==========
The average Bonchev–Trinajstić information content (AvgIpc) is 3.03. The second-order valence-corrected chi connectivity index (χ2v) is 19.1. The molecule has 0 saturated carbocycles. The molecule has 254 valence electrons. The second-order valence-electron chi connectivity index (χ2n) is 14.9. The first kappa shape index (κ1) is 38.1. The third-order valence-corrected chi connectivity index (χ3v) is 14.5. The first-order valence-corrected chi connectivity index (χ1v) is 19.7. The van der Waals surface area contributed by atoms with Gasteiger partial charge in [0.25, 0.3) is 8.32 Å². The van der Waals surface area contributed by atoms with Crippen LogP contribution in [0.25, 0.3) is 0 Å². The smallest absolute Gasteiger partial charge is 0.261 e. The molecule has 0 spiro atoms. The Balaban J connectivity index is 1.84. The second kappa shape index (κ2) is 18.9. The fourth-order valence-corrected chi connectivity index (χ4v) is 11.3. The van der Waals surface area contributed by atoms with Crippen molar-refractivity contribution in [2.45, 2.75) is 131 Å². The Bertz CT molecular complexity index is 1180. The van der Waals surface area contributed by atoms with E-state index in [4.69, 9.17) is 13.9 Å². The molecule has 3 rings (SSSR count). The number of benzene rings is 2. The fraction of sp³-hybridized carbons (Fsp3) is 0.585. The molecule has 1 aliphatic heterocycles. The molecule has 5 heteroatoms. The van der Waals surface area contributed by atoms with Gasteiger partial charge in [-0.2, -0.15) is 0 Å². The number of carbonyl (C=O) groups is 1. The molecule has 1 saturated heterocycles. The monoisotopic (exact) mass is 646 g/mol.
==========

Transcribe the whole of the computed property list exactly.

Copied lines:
The average Bonchev–Trinajstić information content (AvgIpc) is 3.03. The second-order valence-corrected chi connectivity index (χ2v) is 19.1. The molecule has 0 saturated carbocycles. The molecule has 254 valence electrons. The second-order valence-electron chi connectivity index (χ2n) is 14.9. The first kappa shape index (κ1) is 38.1. The third-order valence-corrected chi connectivity index (χ3v) is 14.5. The first-order valence-corrected chi connectivity index (χ1v) is 19.7. The van der Waals surface area contributed by atoms with Gasteiger partial charge in [0.25, 0.3) is 8.32 Å². The van der Waals surface area contributed by atoms with Crippen LogP contribution in [0.25, 0.3) is 0 Å². The smallest absolute Gasteiger partial charge is 0.261 e. The molecule has 0 spiro atoms. The Balaban J connectivity index is 1.84. The second kappa shape index (κ2) is 18.9. The fourth-order valence-corrected chi connectivity index (χ4v) is 11.3. The van der Waals surface area contributed by atoms with Crippen molar-refractivity contribution in [2.45, 2.75) is 131 Å². The Bertz CT molecular complexity index is 1180. The van der Waals surface area contributed by atoms with E-state index in [4.69, 9.17) is 13.9 Å². The molecule has 3 rings (SSSR count). The number of benzene rings is 2. The fraction of sp³-hybridized carbons (Fsp3) is 0.585. The molecule has 1 aliphatic heterocycles. The molecule has 5 heteroatoms. The van der Waals surface area contributed by atoms with Gasteiger partial charge in [-0.2, -0.15) is 0 Å². The number of carbonyl (C=O) groups is 1. The molecule has 1 saturated heterocycles. The monoisotopic (exact) mass is 646 g/mol.